NOTE: Most of this article was originally posted in 2012 to celebrate 50 years of 007. James Bond is back in cinemas with the release of Spectre in Australia November 12, so we've decided to revisit his best and worst moments in video games, plus add more to the list.
As has often been the case, there is no direct movie tie-in to coincide with the release of Spectre. We last had one for Quantum of Solace in 2008, and before that we have to go back to The World is Not Enough.
Between them there was a From Russia With Love game in 2005 -- complete with a 75-year-old Sean Connery's voice. It was released 42 years after the film, and the style of early '60s film actually suited the limitations of the PS2/Xbox/GameCube.
The other '90s games were surprising late. GoldenEye 007 will forever be a historic console game, but that doesn't change the fact it came out in 1997 when the film was out in 1995. Likewise, the Tomorrow Never Dies game was also out two years after the film.
Most recently, Skyfall did get a game in the same year, but 007 Legends wasn't a direct adaptation, and it also wasn't good. Perhaps that's why Spectre is only getting a mobile spin-off.
In this two-part series, we look at the best and worst Bond games throughout the ages.
Part two looks at the best James Bond games.
Here are the seven worst Bond games of all time.
007 Racing | 2000, PS1
Rarely do racing games surmount to anything more than a desperate cash-in on a strong brand name, relying on clueless parents to disappoint children on Christmas morning.
Was there even any racing in this game?
Despite sounding like a ridiculous racing spin-off, there is scarcely any real racing in this game. It was more of a Vigilante 8-style combat game, in which everything was broken. It had the license of cars from all 19 films, including Bond’s iconic Aston Martin DB5, but it certainly didn’t come out of Q branch.
Some men just don't like being taken for a ride.
GoldenEye: Rogue Agent | 2004, PS2, Xbox, GameCube
What an absolute disgrace. The Bond games -- much like the films -- were in a rut in 2004, unsure of where to go next. EA had the brilliant idea of making a sequel to the highly successful GoldenEye, only it wasn’t actually a sequel.
It was simply a misleading title that had nothing to do with Rare’s 1997 masterpiece. It was set in an alternative timeline, involving Goldfinger wanting to murder Dr No and had you play as an ex-MI6 operative. You didn’t even get to play as Bond!
My dear girl, there are some things that just aren't done.
007 Legends | 2012, PS3, 360, Wii U
007 Legends makes the list because this is 2012, a year in which Bond is returning to the big screen for the first time in four year and Bond’s 50th anniversary. It deserved a quality game, and the idea of meshing together missions from six classic films didn’t sound too bad. At least not this bad.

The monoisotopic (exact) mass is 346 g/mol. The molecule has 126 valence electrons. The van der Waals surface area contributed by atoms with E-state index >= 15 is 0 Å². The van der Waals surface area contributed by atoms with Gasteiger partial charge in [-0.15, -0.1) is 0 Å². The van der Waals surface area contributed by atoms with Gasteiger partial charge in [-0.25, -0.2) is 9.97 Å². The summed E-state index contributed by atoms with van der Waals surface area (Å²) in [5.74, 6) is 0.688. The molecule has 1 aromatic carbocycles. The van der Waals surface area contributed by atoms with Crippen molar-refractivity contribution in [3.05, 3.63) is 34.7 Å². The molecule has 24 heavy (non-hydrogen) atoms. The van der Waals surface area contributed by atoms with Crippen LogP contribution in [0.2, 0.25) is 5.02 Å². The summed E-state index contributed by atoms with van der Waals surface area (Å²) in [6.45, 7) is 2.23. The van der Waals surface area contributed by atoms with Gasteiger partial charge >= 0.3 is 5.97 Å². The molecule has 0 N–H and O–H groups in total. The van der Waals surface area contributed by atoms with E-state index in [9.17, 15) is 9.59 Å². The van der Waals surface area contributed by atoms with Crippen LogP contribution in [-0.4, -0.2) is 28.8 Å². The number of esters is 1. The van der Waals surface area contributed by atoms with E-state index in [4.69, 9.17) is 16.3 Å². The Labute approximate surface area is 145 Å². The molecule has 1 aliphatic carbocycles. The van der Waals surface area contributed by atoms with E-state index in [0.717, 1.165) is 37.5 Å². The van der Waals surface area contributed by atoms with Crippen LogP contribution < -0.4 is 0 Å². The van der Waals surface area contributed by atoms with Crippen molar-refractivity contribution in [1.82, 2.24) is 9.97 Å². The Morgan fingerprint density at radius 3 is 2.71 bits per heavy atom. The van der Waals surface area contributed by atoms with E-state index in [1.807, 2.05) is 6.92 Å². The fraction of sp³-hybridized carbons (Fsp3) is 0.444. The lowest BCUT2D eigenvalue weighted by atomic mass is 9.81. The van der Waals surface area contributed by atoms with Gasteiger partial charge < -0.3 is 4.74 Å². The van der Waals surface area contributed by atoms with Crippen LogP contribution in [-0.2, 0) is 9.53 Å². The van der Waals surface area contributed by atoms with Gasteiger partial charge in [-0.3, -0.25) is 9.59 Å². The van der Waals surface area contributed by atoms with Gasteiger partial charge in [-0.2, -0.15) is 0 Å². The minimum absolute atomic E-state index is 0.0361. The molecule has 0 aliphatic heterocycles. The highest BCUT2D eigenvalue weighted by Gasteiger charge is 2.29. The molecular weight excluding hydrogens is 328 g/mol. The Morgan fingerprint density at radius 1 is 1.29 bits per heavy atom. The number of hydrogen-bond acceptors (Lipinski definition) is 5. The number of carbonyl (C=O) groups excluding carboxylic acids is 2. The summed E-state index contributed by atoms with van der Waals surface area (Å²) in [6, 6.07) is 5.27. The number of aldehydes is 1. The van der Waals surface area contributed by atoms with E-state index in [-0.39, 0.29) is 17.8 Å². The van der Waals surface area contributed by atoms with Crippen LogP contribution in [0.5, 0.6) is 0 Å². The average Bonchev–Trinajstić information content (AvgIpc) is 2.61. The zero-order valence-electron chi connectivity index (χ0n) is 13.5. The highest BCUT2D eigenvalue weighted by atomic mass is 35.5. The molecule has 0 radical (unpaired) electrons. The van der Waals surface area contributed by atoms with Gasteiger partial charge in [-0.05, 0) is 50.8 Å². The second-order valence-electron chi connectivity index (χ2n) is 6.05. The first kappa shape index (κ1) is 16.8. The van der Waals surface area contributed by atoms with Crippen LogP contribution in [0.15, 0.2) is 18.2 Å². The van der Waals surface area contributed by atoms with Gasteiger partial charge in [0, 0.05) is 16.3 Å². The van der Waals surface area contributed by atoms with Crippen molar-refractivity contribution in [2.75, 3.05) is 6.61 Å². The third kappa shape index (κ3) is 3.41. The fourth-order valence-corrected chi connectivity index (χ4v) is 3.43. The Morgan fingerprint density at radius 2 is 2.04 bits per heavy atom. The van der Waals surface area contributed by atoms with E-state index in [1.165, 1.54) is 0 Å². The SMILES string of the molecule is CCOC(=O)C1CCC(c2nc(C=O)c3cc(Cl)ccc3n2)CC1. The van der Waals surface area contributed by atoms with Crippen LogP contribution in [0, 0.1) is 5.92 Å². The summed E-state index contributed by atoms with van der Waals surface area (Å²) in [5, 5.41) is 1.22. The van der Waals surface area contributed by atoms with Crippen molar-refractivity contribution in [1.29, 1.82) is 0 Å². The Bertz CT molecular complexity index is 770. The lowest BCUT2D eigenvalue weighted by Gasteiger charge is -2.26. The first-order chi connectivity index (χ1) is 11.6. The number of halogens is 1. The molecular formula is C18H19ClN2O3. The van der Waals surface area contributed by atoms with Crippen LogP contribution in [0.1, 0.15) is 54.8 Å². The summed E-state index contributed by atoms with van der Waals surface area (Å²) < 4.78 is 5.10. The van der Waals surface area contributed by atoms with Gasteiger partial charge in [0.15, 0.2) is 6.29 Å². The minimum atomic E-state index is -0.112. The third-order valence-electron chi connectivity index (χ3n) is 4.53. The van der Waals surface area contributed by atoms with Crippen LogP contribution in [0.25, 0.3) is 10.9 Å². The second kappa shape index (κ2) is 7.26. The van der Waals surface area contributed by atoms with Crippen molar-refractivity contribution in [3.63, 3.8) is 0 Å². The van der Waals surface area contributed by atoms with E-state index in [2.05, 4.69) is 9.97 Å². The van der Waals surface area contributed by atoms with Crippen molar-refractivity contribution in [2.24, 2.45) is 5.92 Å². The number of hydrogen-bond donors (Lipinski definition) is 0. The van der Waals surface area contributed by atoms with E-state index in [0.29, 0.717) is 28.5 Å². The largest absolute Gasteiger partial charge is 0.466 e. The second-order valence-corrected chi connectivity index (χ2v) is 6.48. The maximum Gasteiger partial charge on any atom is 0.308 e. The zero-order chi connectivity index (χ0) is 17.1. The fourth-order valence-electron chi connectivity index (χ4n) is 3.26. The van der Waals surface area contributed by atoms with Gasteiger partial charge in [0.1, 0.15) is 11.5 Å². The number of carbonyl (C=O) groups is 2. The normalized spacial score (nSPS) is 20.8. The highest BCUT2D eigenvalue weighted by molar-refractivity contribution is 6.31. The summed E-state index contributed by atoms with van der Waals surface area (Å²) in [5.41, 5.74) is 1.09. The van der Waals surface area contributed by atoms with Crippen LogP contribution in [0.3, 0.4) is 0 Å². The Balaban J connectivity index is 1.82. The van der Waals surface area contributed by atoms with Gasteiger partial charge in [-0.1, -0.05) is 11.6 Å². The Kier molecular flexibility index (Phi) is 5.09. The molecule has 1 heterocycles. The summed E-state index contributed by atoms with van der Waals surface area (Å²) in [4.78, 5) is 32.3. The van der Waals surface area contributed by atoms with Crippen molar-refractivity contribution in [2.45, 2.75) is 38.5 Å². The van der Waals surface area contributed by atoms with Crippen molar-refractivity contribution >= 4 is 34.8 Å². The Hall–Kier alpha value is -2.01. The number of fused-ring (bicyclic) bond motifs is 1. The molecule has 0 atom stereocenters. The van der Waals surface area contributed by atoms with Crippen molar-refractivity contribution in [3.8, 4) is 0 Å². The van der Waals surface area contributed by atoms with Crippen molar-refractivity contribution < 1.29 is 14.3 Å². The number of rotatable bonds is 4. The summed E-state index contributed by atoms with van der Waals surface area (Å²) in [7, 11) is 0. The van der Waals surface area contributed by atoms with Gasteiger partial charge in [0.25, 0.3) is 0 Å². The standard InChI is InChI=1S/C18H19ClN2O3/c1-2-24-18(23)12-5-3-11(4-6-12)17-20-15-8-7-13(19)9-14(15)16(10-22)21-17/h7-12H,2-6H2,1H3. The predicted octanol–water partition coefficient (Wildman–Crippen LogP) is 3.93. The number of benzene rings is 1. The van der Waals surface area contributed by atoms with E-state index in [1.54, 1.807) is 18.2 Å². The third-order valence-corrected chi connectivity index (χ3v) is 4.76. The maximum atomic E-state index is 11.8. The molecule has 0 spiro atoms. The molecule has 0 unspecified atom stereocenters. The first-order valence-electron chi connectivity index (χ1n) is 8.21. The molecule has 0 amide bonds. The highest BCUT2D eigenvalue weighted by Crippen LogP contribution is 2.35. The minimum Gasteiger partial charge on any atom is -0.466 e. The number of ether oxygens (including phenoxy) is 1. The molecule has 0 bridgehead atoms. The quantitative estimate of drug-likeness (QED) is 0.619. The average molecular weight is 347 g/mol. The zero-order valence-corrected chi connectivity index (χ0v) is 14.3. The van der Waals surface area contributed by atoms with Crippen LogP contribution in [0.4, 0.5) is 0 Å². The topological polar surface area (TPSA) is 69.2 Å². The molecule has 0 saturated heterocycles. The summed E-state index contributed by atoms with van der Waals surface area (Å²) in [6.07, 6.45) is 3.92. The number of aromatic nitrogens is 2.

While it’s certainly not the worst Bond game out there, 007 Legends is just another generic shooter. Totally forgettable and devoid of the Bond charm.
It'll bring tears to your eyes.
A View to a Kill: The Computer Game | 1985, Commodore 64
A View to a Kill is best remembered for a 57-year-old Roger Moore setting a world record for slowest on-screen running (probably) and sleeping with a women less than half his age. He was also older than the mother of that woman.
It was also the first Bond movie to get a direct tie-in game, which may have been a ploy to make the movie look better. While it was the first movie-based game, 25 years later it still holds the title of being the absolute worst.
Bond got stuck in walls, shooting was impossibly complex, and then didn’t work, and following the boring story was a painful ordeal.
Shocking. Positively shocking.
Quantum of Solace | 2008, Wii
The HD version by Treyarch was pretty good -- that's not on this list.
The Wii version, however, was a total disaster. It was one of the worst ports to a console that had a reputation for being utterly screwed by third party developers. The controls didn’t work, there are severe frame rate issues and it had a resounding sense of being all broken.
Worst of all, it came with the feeling that it could have been fun if someone had dedicated the time it deserved. Most Wii shooters are terrible. Then there’s Quantum of Solace.
Don’t touch that! That’s my lunch.
The Spy Who Loved Me: The Computer Game | 1990, Commodore 64, Master System, Amiga, Atari ST, DOS
We know Bond has a weird history with movie adaptations being made long after the film has been released. That extends back to 1977's The Spy Who Loved Me, which got a game in 1990 when the film franchise was in limbo.
Released for the Amiga, Atari ST, Amstrad CPC, Commodore 64, DOS, Sega Master System and ZX Spectrum, it was a topdown car shooter, with Bond driving a Lotus Espirit. Weirdly, it introduced new characters and was loosely tied to the events of the film at best.
With no new James Bond movie between Licence to Kill in 1989 and GoldenEye in 1995, a PS1 port was considered, but never eventuated.
James… what an unpleasant surprise.
Live & Let Die: The Computer Game | 1988, Commodore 64, Amiga, Atari ST, DOS
Live and Let Die is a perfectly playable game, but it's not a Bond game.
It's a classic licensed rush job that began as an entirely different game. Then Bond license holder Domark was looking to maximise its investment by going beyond recent movies, and discovered Aquablast, an unreleased speedboat game.
In 1988 they thought it looked enough like the boat chase in a Bond film released 15 years earlier, so decided add a boss fight and rebrand it as Live and Let Die. It really has nothing to do with James Bond, and wasn't intended to for most of its development.
Now there’s a game (not) to die for.